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Mental Health Stigmas Exposed

Common Misconceptions

What comes to mind when you think of a person with a mental illness?      Do you steer clear of and distance yourself socially from people who suffer from mental illness? Do you think of someone who is dangerous or harmful to your well being? This is the result of mental health and illness stigmas. 

The World Health Organization and the World Economic Forum report that mental illness constitutes the largest economic implication of any health affair in the world. Can you believe that of the 450 million people globally who suffer from mental illness, the majority do not receive any help whatsoever? Research supports that a large majority of people hold negative stereotypes and attitudes to people who suffer from mental illness. In the world today you may hear adults and children state that someone is, "crazy" or "weird." This is one of the outcomes of the negative perception that is cast upon mental illness. 

I myself have struggled with mental illness for many years now. There are so many myths about mental illness. The first myth I would like to bust is: physical health problems are worse than mental problems. Mental illnesses are the same as any other disease such as heart disease, asthma, or diabetes. With the exception that it does not receive the same commiseration. No one brings you get well cards or flowers, mental illness is denied the same sympathy that physical illnesses receive. Honestly, you can't see how much a person can be suffering on the inside, just because you can't see it doesn't mean it isn't there. Mental illness can feel painful, if not more than physical illness, trust me, I've been there and honestly, I'd rather have a broken arm than deal with my mental illness some days.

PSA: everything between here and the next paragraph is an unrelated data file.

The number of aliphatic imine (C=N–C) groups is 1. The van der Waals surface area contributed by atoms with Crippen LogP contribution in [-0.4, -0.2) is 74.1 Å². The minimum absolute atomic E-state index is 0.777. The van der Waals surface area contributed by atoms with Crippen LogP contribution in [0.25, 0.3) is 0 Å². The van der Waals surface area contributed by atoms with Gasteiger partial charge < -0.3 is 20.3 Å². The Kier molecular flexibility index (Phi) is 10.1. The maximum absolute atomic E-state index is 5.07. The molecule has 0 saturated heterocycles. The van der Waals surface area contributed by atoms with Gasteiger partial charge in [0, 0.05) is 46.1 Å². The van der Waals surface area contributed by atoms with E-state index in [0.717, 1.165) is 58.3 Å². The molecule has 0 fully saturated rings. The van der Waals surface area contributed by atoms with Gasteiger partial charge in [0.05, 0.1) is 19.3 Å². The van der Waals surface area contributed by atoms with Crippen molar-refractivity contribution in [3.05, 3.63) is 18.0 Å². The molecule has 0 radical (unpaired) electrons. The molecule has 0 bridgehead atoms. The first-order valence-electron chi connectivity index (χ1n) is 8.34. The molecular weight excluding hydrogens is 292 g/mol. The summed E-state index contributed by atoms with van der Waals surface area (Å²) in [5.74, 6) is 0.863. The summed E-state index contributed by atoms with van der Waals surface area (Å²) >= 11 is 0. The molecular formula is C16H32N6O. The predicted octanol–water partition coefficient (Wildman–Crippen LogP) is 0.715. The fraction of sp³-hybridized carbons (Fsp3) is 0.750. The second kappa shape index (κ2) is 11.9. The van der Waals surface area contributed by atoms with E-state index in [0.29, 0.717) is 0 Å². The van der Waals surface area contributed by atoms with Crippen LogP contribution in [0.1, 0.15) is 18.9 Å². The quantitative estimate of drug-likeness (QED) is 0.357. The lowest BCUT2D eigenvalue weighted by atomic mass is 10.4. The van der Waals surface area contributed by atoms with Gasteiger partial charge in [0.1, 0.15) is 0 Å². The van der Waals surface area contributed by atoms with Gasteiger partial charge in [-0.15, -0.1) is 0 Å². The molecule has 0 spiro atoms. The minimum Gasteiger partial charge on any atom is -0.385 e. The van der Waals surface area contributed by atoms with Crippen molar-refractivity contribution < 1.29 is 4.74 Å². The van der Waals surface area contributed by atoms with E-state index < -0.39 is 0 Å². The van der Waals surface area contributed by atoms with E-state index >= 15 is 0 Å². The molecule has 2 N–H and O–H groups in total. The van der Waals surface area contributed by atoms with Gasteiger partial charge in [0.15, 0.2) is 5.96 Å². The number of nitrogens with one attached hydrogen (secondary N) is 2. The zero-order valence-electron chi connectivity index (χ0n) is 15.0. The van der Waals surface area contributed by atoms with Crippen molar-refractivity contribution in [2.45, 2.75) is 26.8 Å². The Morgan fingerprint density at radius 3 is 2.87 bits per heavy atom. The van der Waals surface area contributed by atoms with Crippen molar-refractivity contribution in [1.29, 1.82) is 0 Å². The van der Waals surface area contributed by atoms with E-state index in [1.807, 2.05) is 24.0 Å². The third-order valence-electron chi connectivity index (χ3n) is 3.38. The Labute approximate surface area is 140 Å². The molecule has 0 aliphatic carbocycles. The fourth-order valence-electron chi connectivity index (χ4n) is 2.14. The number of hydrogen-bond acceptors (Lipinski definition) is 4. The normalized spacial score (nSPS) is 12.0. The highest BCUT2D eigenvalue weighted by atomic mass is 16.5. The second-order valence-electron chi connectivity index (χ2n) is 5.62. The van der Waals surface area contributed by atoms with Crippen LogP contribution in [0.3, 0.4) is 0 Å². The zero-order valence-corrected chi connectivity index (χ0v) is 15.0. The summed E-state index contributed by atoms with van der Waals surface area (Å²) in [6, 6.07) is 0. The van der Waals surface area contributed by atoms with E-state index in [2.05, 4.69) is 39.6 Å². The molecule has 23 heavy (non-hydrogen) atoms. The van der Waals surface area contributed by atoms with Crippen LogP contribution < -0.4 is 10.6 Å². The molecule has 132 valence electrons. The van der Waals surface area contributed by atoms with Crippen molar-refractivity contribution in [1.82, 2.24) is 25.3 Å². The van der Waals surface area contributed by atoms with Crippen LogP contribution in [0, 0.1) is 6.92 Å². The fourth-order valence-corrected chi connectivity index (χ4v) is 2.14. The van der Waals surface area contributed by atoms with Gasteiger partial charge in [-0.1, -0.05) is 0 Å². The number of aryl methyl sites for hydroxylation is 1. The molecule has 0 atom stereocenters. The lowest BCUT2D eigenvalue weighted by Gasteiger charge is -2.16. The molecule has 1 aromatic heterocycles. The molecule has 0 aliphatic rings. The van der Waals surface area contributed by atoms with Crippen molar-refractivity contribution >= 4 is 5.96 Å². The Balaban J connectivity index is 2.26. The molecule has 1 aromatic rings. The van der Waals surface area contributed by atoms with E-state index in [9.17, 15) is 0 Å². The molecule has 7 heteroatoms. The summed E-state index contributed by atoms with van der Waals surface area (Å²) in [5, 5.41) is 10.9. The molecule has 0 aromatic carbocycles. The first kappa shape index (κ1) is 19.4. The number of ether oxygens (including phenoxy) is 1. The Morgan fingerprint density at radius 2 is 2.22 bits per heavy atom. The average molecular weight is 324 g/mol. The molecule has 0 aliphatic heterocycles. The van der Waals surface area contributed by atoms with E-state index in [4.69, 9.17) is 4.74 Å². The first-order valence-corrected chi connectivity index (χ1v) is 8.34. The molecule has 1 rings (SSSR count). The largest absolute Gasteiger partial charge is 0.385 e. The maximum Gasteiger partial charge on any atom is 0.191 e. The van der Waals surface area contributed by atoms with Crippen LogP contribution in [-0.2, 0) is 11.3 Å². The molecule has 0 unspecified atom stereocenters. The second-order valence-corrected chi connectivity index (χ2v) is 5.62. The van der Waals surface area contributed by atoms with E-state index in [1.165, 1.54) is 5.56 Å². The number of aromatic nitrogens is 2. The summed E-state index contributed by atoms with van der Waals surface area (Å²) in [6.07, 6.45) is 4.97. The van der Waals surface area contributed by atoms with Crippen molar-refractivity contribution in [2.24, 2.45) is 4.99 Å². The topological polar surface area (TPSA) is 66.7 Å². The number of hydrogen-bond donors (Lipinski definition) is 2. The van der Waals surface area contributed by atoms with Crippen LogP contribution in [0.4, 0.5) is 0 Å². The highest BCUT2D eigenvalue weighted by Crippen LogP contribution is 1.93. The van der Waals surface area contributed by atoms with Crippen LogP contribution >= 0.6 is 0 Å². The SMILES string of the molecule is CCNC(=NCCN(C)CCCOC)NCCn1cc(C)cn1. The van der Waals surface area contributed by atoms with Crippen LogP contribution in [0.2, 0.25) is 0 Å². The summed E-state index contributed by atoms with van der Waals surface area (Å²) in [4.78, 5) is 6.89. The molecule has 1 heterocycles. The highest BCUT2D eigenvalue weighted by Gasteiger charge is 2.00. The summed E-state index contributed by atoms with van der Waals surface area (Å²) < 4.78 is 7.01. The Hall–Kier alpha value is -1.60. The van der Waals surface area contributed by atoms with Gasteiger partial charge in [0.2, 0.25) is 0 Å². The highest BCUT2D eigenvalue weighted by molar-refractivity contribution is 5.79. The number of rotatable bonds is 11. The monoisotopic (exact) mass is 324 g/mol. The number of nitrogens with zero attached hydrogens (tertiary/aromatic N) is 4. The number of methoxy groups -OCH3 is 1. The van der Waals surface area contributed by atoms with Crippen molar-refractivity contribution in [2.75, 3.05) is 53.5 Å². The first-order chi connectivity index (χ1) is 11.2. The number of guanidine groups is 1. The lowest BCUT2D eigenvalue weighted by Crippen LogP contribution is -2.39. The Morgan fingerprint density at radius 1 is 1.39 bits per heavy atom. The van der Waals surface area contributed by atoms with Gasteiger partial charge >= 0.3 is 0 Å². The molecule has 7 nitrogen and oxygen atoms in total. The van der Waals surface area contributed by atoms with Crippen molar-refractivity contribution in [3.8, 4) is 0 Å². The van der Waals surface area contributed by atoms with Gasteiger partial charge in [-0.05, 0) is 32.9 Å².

Misconception two: all people with mental illnesses are dangerous. Absolutely not, some people are under the impression that there is an automated connection between mental health problems and violence. This is a proposition that is strengthened by exaggerated stories in media. In fact, the most common mental illnesses are not connected or linked to violence in any way. The amount of people who deal with mental illness who commit violent crimes is very small. There are literally so many reasons that someone would commit a violent crime, such as being under the influence of alcohol or drugs, which are much more likely to lead someone to commit violent acts. It's honestly so sad hearing someone who struggles with mental illness do not seek help because the fear of people thinking they are dangerous. The stigma of being dangerous is the absolute worst for me. I am a caring and empathetic person who would never hurt anyone. 

Misconception three: only certain people have mental health. False, we all have mental health. Some people just have it worse than others. 

Misconception four: mental health problems are a sign of weakness. Mental health problems are most definitely not a sign of weakness just like a broken arm is not. They are a habitual part of the human experience. They can happen to literally anyone from any branch of life. In fact, many inspiring people have experienced these problems and feel as if it has only made them stronger. I for one would have to agree that I am so much stronger than before, I've been through a lot, struggled, and even wanted to give up. I still struggle every day but I'm still here. To be completely honest there is nothing stronger than fighting a war within yourself and continuing to fight that fight every day. At the end of the day, I know I come out on top and beat the odds because I am still here today fighting. That just makes me one bada** woman. 

Mental health problems are rare. This is false, they are very common, as a matter of fact, you probably know someone who has or is affected by mental health problems and. One in four people will encounter a mental health problem in their lifetime. 

You can't recover from mental illness. That is one of the biggest misconceptions, mental problems do not define a person and their potential in life. Of course, recovery is possible with the right support and guidance. With this people can and do go on to lead a very fulfilling and rewarding life.

We need to stop stereotyping mental illness. Stigma only hurts those who are affected by mental illness and more people should be educated upon the subject. To those who suffer: we are strong and will get through this together.

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